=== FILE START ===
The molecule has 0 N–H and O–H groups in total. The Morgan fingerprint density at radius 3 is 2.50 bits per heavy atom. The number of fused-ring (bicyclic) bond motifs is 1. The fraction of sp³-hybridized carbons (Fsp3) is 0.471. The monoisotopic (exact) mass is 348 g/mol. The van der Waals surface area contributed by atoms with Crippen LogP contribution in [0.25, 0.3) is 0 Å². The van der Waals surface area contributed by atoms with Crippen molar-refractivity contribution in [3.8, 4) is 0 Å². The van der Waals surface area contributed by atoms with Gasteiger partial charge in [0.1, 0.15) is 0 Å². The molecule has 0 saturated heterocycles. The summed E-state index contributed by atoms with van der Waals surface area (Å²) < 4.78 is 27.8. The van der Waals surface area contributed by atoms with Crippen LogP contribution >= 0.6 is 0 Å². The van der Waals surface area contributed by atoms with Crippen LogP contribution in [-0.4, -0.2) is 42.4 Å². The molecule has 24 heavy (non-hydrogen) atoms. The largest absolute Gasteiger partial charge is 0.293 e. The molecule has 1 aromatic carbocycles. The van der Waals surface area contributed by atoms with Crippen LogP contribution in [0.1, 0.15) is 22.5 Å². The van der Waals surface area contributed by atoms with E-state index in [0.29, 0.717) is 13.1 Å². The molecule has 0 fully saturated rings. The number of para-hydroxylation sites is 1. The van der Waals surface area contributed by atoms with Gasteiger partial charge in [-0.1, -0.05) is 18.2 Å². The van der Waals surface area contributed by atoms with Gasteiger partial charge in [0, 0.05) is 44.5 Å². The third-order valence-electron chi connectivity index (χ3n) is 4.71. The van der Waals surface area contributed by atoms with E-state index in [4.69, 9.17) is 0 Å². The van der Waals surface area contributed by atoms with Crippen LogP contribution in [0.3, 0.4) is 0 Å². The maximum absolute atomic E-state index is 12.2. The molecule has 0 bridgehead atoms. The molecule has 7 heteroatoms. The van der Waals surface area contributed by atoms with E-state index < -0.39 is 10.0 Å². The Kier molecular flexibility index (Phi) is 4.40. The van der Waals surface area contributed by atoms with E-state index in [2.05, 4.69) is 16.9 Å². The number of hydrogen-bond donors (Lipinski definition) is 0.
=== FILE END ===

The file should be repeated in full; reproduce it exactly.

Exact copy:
The molecule has 0 N–H and O–H groups in total. The Morgan fingerprint density at radius 3 is 2.50 bits per heavy atom. The number of fused-ring (bicyclic) bond motifs is 1. The fraction of sp³-hybridized carbons (Fsp3) is 0.471. The monoisotopic (exact) mass is 348 g/mol. The van der Waals surface area contributed by atoms with Crippen LogP contribution in [0.25, 0.3) is 0 Å². The van der Waals surface area contributed by atoms with Crippen molar-refractivity contribution in [3.8, 4) is 0 Å². The van der Waals surface area contributed by atoms with Gasteiger partial charge in [0.1, 0.15) is 0 Å². The molecule has 0 saturated heterocycles. The summed E-state index contributed by atoms with van der Waals surface area (Å²) < 4.78 is 27.8. The van der Waals surface area contributed by atoms with Crippen LogP contribution >= 0.6 is 0 Å². The van der Waals surface area contributed by atoms with Crippen LogP contribution in [-0.4, -0.2) is 42.4 Å². The molecule has 24 heavy (non-hydrogen) atoms. The largest absolute Gasteiger partial charge is 0.293 e. The molecule has 1 aromatic carbocycles. The van der Waals surface area contributed by atoms with Crippen LogP contribution in [0.1, 0.15) is 22.5 Å². The van der Waals surface area contributed by atoms with E-state index in [0.29, 0.717) is 13.1 Å². The molecule has 0 fully saturated rings. The number of para-hydroxylation sites is 1. The van der Waals surface area contributed by atoms with Gasteiger partial charge in [-0.1, -0.05) is 18.2 Å². The van der Waals surface area contributed by atoms with Gasteiger partial charge in [0, 0.05) is 44.5 Å². The third-order valence-electron chi connectivity index (χ3n) is 4.71. The van der Waals surface area contributed by atoms with E-state index in [4.69, 9.17) is 0 Å². The van der Waals surface area contributed by atoms with Crippen LogP contribution in [0.3, 0.4) is 0 Å². The maximum absolute atomic E-state index is 12.2. The molecule has 0 bridgehead atoms. The molecule has 7 heteroatoms. The van der Waals surface area contributed by atoms with E-state index < -0.39 is 10.0 Å². The Kier molecular flexibility index (Phi) is 4.40. The van der Waals surface area contributed by atoms with E-state index in [2.05, 4.69) is 16.9 Å². The number of hydrogen-bond donors (Lipinski definition) is 0.